3. DO NOT WASH: Water may ruin this fabric on contact, so you’ll need to head to your local dry cleaner and leave the washing process to the pros. Some linen, silk, rayon, and wool items often require professional dry cleaning, as do some rare specialty fabrics.



Fabrics respond in various ways to hot and cold water, so take heed of these three temperature-related laundry care symbols before you begin your next load.

Laundry Symbols Meaning


4. WASH IN COLD WATER: Some fabrics shrink in warm water, meaning you’ll want to keep them cool, whether you’re washing by hand or with a machine. Linen, silk, rayon, and wool items tend to require cold water (typically somewhere between 60 degrees Fahrenheit and 80 degrees Fahrenheit), as does cotton that hasn’t been pre-shrunk.

5. WASH IN WARM WATER: Warm water (usually around 110 degrees Fahrenheit) works best for everyday clothes in need of basic cleaning and odor removal. This symbol doesn’t necessarily mean you can’t wash them cold water; rather, it signifies that your clothes are safe in warmer water as well.

6. WASH IN HOT WATER: Hot water, which runs above 130 degrees Fahrenheit in washing machines, helps soap work more quickly and effectively—especially on stained and soiled items. That’s why hot water is preferred for towels, sheets, and other durable materials that get a lot of day-to-day use.



“To bleach or not to bleach” is a common question when you’re loading up the washing machine. The answer lies with three triangles, which can tell you when it’s safe and when it’s not advisable.

Laundry Symbols Meaning


7. BLEACH IS OK: Chlorine bleach effectively whitens whites, and oxygen bleach is a gentler alternative that can add an extra cleaning kick to your laundry load. Bleach is rarely safe on wool but often safe on cotton. If using any type of bleach, add a capful to your machine’s bleach dispenser; never apply it directly to the fabric.

8.BLEACH IS NOT OK: It’s not advisable to use bleach on any item that bears this symbol on the tag, since splotches or discoloration may occur. Most white cotton and synthetic fabrics are able to handle bleach without catastrophe, but if you dare go against a laundry label’s warning, beware the potential consequences.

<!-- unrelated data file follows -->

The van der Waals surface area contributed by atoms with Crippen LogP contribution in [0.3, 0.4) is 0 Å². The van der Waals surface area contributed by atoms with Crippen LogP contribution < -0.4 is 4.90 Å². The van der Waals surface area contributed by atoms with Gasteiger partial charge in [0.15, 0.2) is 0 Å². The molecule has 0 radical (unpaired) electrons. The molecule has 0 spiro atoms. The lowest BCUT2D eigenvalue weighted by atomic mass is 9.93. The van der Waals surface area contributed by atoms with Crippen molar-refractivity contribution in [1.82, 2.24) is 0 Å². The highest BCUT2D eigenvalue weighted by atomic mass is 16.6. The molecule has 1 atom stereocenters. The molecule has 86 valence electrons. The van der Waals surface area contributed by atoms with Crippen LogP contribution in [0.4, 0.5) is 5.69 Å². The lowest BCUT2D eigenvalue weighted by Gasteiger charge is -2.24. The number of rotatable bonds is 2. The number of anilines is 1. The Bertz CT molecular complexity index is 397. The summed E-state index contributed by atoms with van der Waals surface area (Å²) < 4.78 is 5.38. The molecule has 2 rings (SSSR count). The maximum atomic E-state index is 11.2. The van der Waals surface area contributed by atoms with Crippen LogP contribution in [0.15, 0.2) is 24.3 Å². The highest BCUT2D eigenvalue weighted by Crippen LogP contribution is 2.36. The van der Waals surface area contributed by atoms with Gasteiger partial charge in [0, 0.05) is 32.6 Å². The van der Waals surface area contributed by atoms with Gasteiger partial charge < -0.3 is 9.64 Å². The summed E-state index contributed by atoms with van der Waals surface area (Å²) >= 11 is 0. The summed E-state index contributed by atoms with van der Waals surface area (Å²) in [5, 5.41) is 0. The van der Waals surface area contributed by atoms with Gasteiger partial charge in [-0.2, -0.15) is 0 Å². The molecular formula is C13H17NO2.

9. ONLY USE COLOR-SAFE BLEACH: Color-safe bleach uses hydrogen peroxide as its primary ingredient instead of chlorine bleach, and it often contains other chemicals that brighten colored clothing. This symbol indicates that homeowners can safely use a hydrogen-based product on a garment, but make sure the bottle clearly states that it’s color-safe.



To prevent winding up with a pile of ruined clothes, be mindful of your label’s drying instructions. Here are four symbols to know.

Laundry Symbols Meaning


10. TUMBLE DRY: This symbol signifies that the item can safely run through a cycle in the dryer. If the circle has one dot in the middle, low heat is preferred when tumble drying. Two dots indicate a that the item can handle a maximum of medium heat, while three dots signal that high heat may be regularly used. If the icon has no dots in the middle of the circle, homeowners can dry the garment on any heat setting. Cotton, polyester, and nylon typically require low heat, while spandex, linen, and microfiber pieces are best left to tumble dry on a cool temperature.

11. DO NOT TUMBLE DRY: Putting a “do not tumble dry” item into the dryer could ruin it entirely, so always air dry any garment with this symbol. Silk, wool, suede, and high-spandex fabrics can’t usually survive a run through the machine without losing shape.

12. DRY CLEAN ONLY: For clothes with this symbol, it’s best to leave the cleaning process to the professionals, since they may fade and shrink in your laundry machines. Many silk, wool, velvet, taffeta, and acetate items require dry cleaning.

13. DO NOT DRY CLEAN: On the other hand, some clothes aren’t meant to withstand the chemicals used in the dry cleaning process. There’s almost never a need to dry clean cotton, so the more of it that you have in your wardrobe, the less often you’ll need to make a trip to the cleaners to keep your clothing fresh.